If you want to genuinely connect with people, master 'the pause'
- Steve Herz is an author and president of The Montag Group, a marketing consulting agency for sports and entertainment talent.
- The following is an excerpt from his book "Don't Take Yes for an Answer: Using Authority, Warmth, and Energy to Get Exceptional Results."
- Herz stresses that in business dealings, especially sales, if you constantly talk over your clients rather than listen to them, you'll miss out on opportunities to develop meaningful professional relationships.
- Herz explains that embracing the 'pause' - breaking every few sentences, making eye contact, and receiving verbal or nonverbal acknowledgement - will make your clients feel more connected to what you're saying, and reinforce their trust in you.
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I once had a client who worked in sales and didn't understand why he was losing customers. Listening to the phone recordings of him doing business on the phone told me everything I needed to know. I told him, "You're a hard worker. You're smart, fast, and you're very skilled. But you will continue to lose out on opportunities until you start better acknowledging the other person. It's all output with you - talk, talk, talk. You're talking at people versus creating a connection that draws them in. How can you know what someone wants if you don't give them an opportunity to tell you?"
I handed him a stopwatch. "The next time you get on a sales call, start the watch. Give yourself only seven seconds max to speak and then pause."
It might sound contradictory, but creating space allows for more connection. Early in my career, I chased away a potential client by talking too much and listening too little. Once I learned to pause, I was able to read the room and gauge how my "audience" is responding to me.
- Pausing also creates space for the other person to interject and add their thoughts. Even if the person you're speaking with doesn't say anything in response to your pause, and simply nods or laughs, these nonverbal assertions still keep the conversation moving forward. Also, pausing doesn't mean you won't be able to finish your thought. A lot of people think that they're supposed to speak to the period - to the very end of a sentence before pausing. But it's often in mid-pause when the other person will say something that's tangential and additive to your point, which will further enhance the dialogue, reinforce your conversation, and boost the feeling of warmth between you. Pausing is a little thing, but it makes a big impact.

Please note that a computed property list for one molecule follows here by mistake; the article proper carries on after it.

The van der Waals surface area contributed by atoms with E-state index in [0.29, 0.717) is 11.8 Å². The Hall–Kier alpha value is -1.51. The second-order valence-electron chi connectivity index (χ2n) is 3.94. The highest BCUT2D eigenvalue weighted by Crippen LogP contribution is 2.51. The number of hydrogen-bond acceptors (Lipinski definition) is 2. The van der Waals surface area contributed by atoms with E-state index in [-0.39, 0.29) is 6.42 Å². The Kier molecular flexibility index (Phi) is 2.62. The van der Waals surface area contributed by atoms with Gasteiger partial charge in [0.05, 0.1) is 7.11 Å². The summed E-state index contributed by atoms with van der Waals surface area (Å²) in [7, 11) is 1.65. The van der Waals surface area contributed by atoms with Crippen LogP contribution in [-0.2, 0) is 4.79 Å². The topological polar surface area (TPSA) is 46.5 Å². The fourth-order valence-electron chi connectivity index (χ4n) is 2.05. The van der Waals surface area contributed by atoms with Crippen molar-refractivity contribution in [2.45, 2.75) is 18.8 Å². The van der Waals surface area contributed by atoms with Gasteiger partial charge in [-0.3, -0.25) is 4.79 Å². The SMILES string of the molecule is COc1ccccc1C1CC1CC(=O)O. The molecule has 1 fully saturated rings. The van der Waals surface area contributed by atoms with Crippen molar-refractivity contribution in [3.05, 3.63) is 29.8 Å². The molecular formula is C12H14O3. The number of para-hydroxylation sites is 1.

Are you a big talker? Story and joke teller? In your next meeting, take a "pause break" every few sentences or mid-sentence to allow your listener(s) a chance to reflect, as you make eye contact and nonverbally acknowledge them. It takes practice but if you habitually pause, you'll avoid droning on and alienating people. Plus, the very act of stopping will invariably impact your own perspective on the mutuality and duality of healthy dialogue.
My client resisted my advice at first, but eventually he tried my stopwatch technique. A month later, he reported that he'd closed a record number of sales. In addition, he felt like he was feeling a positive shift in his personal relationships. I was thrilled, but not surprised. He was now balancing his output with other people's input. When you do that, you don't just more effectively communicate your message, you communicate respect, which in turn generates respect from others. The pause invites the person or people you're speaking with to reciprocate and engage you. His clients didn't realise it, but they were responding to the overall effect of heightened warmth.
Steve Herz is the author of "Don't Take Yes for an Answer: Using Authority, Warmth, and Energy to Get Exceptional Results." He is the president of The Montag Group, a sports and entertainment talent and marketing consultancy, and a career advisor to CEOs, lawyers, entrepreneurs, and young professionals. Prior to joining TMG, Steve was the President and Founding Partner of IF Management, an industry leader whose broadcasting division represented over 200 television and radio personalities.
Adapted from "Don't Take Yes for an Answer: Using Authority, Warmth, and Energy to Get Exceptional Results" by Steve Herz, copyright 2020. Reprinted with permission by Harper Business/Harper Collins.
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